Chicago began the third period with a 13-2 run. It enabled the Bulls to build a 61-49 lead after a decisive 28-6 run over the two periods that appeared to take the life out of the Celtics.

“Brad always said the focus is to win the next game one possession at a time,” Larranaga said. “That’s really how I approached it, obviously thinking about Brad, wanting to represent him well and our players wanting to do right by him.”

Sullinger has no worries

While other players expressed dismay and concern over the team’s recent losing skid and poor sub-.500 home record, forward Jared Sullinger appeared optimistic about the team’s prospects as they begin a difficult three-game road trip.

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“We’ll figure it out,” Sullinger said. “We let one slip by us [Wednesday against Detroit]. We’ve got a great opportunity [Thursday] and we’ve just got to change it around.”

The Celtics led Detroit by as many as 13 Wednesday before allowing 33 fourth-quarter points and losing 99-94.

It was another painful loss and dropped Boston to 9-10 at TD Garden. The 10 home losses are tied for second-worst in the Eastern Conference.

Sullinger said the Celtics need to put a better emphasis on defense late in games and argued with the perception that the team’s issue is scoring.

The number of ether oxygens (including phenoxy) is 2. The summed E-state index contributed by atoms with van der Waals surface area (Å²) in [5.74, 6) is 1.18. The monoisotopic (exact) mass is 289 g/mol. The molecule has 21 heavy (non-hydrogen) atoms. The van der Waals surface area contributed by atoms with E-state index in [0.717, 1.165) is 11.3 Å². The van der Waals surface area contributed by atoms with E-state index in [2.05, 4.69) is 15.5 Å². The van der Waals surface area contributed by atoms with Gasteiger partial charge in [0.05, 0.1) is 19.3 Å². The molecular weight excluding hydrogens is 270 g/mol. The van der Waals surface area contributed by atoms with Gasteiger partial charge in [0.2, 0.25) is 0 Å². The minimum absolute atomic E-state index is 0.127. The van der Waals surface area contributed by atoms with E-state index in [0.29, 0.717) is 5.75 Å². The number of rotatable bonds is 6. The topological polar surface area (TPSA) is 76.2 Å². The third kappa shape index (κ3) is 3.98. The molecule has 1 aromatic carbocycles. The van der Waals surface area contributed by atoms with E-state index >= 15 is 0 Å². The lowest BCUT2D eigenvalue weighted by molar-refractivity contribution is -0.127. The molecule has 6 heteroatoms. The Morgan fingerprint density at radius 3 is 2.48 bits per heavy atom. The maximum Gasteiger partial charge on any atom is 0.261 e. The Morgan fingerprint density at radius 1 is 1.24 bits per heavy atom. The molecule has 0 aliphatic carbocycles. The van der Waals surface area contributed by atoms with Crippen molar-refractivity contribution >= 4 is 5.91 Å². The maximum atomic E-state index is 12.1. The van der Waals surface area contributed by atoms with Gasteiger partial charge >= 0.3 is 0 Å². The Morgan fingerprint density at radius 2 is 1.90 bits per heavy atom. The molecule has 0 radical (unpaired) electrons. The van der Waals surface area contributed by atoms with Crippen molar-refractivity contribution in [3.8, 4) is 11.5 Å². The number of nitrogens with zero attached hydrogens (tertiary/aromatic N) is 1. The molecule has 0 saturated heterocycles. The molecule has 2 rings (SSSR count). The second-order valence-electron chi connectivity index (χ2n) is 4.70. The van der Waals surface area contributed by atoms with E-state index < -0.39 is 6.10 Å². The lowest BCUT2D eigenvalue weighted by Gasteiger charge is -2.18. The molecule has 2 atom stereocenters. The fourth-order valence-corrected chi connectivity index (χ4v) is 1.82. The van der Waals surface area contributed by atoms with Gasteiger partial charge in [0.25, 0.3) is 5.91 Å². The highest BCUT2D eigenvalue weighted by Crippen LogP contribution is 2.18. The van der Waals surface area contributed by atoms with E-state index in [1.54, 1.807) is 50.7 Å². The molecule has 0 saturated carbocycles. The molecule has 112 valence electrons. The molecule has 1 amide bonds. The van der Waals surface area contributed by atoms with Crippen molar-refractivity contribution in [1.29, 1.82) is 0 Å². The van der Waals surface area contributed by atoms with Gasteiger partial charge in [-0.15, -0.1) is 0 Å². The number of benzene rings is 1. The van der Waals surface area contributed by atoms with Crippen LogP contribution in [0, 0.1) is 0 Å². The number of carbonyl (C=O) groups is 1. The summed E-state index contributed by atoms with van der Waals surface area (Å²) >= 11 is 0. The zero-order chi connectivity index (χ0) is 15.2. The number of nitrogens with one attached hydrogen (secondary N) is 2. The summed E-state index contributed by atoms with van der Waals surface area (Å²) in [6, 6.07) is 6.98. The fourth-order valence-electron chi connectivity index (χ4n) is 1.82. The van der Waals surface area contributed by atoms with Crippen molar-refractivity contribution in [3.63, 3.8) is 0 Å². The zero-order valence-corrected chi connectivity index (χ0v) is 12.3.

“We’ve got to constantly keep defending, we’ll be all right,” Sullinger said. “I got a lot of confidence in this team. We have a lot of great playmakers. We can put the ball into the net. But I think people focus on shooting than playing defense. I’m not talking about in here, I’m talking about outside people.

“They see us struggling with our shot but in order to win basketball games, you’ve got to defend too. We can’t let our offense dictate our defense.”

The Celtics were 20 for 68 from the field (29.4 percent) in the final three quarters.

“In order for us to win, we know we have to make some of the shots, but we also have to defend,” Sullinger said. “They made shots, ran their offense super smooth. We’ve got to be more physical on defense, but we’ll be all right.”

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Father knows best

When he found out he would be coaching his first NBA regular season game, Larranaga reached out to his father, Jim Larranaga, the head coach at the University of Miami.

Through text message, dad offered some instruction, “Don’t talk to the refs,” he relayed to his son.

Repeat rotation

Larranaga stuck with the same starting lineup as previously, with Kelly Olynyk starting at center and Evan Turner at shooting guard. David Lee, who was told by Stevens he was out of the regular rotation, did not play in the first half.

Olynyk had 16 points, 10 coming in the first period while Tyler Zeller, who did not play Wednesday against Detroit, pulled down seven rebounds in six first-half minutes.

Thomas admitted following Wednesday’s loss that some players are irritated by their inconsistent roles and playing time. Larranaga used nine players in the first half, with Lee and Jonas Jerebko most notably sitting.

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Gary Washburn can be reached at gwashburn@globe.com. Follow him on Twitter @GwashburnGlobe.